If you have more than one recipient to whom you are making support payments, your tax situation may vary. For more information, see Income Tax Folio S1-F3-C3, Support Payments.

Example – How to report support payments on your tax return

Roger and Mary separated on September 1, 2017. Under the written agreement, beginning on that date Roger pays $300 monthly in spousal support. Mary had no other income in 2017.

When filing his 2017 tax return, Roger could deduct either:

  • the support he paid ($300 × 4 months = $1,200)
  • the spouse or common-law partner amount for Mary (line 303 of Schedule 1)

Since Mary had no other income, Roger would be able to claim the full spouse or common-law partner amount. Therefore, Roger decides to claim the spouse or common-law partner amount at line 303 of Schedule 1 since it is the most beneficial. He should enter the amount of support he paid on line 230 and enter zero on line 220 on his tax return.

Mary has to report the $1,200 she received in support payments on her 2017 tax return.

Retroactive lump-sum payments

You have to give to the recipient a filled out Form T1198, Statement of Qualifying Retroactive Lump Sum Payment, if all the following situations apply:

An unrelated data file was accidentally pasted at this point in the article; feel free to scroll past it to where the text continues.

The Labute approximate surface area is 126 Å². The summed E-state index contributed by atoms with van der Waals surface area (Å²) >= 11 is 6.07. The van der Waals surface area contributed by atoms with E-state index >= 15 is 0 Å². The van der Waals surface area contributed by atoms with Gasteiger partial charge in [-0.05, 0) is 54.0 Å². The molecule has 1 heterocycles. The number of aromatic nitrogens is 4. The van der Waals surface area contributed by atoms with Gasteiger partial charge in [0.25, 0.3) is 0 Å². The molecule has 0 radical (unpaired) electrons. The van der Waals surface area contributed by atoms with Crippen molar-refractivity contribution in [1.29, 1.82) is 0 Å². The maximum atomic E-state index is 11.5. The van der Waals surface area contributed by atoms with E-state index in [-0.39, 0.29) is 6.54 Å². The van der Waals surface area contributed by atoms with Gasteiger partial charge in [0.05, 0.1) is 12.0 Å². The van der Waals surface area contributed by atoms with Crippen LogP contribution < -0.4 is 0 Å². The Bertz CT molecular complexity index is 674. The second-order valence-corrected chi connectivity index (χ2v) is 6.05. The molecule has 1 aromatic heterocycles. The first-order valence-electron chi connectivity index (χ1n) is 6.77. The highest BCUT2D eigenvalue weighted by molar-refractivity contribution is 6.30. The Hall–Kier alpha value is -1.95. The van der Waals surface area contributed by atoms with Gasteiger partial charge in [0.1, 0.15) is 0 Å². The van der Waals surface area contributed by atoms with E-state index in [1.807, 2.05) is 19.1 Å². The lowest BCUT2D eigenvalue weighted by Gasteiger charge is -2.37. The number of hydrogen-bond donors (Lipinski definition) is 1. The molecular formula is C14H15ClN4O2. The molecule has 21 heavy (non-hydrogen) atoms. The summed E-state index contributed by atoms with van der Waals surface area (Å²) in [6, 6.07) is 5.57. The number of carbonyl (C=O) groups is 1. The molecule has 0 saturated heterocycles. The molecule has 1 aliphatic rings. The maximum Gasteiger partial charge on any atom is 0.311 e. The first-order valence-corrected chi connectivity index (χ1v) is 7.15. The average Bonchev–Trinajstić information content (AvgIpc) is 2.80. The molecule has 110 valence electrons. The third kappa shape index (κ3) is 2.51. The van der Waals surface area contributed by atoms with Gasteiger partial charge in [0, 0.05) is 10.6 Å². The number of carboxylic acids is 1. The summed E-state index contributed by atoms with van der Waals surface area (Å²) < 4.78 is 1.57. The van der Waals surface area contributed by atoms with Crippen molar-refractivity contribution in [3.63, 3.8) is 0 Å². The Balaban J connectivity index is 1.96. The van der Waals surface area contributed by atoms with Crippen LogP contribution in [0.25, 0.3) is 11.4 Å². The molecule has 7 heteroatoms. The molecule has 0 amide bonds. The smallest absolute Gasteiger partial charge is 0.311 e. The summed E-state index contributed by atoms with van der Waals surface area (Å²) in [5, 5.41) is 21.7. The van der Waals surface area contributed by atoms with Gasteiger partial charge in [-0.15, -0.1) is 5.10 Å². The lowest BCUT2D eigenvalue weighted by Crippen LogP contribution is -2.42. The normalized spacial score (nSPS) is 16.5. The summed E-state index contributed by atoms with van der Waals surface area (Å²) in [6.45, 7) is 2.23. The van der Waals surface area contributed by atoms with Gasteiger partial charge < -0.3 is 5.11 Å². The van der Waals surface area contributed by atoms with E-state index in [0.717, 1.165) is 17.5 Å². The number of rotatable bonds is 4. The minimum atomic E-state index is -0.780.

• you made one lump-sum payment of at least $3,000
  • the lump–sum payment was made to bring the payments up to date
  • you can deduct the amount
  • the recipient has to report the amount as income

Reimbursement of support payments

If support payments were reimbursed to you because of a court order, you may be able to claim a deduction on lines 156 and 128 of your tax return for the year it is received. It must be included in income if any of the following applies:

  • you deduct the amount on that tax return
  • you deducted it in a previous year

Legal and accounting fees

As the payer, you cannot claim legal and accounting fees on line 220, 221 or 232 incurred to:

  • get a separation or divorce
  • establish, negotiate, or contest the amount of support payments
  • establish child custody or visitation rights

Supporting documents

When you file your tax return, do not send any documents. Keep them in case we ask to see them.

However, if we ask for receipts, acceptable receipts must state your name, the date of payment, and the amount you paid.

Any of the following receipts may be accepted to support your claim:

  • cancelled cheques or cheque images (copies of both sides of the cheque have to be legible)
  • bank and employer statements if they show a transfer of funds from the payer's account or paycheque to either the recipient's account or to a provincial agency and the amounts are equal or less than the amounts specified in the court order or written agreement
  • statement or letter from the maintenance enforcement program (for example, provincial agency) supporting the actual amount of support paid under the court order or written agreement
  • signed receipts from the recipient showing the total amount paid in the year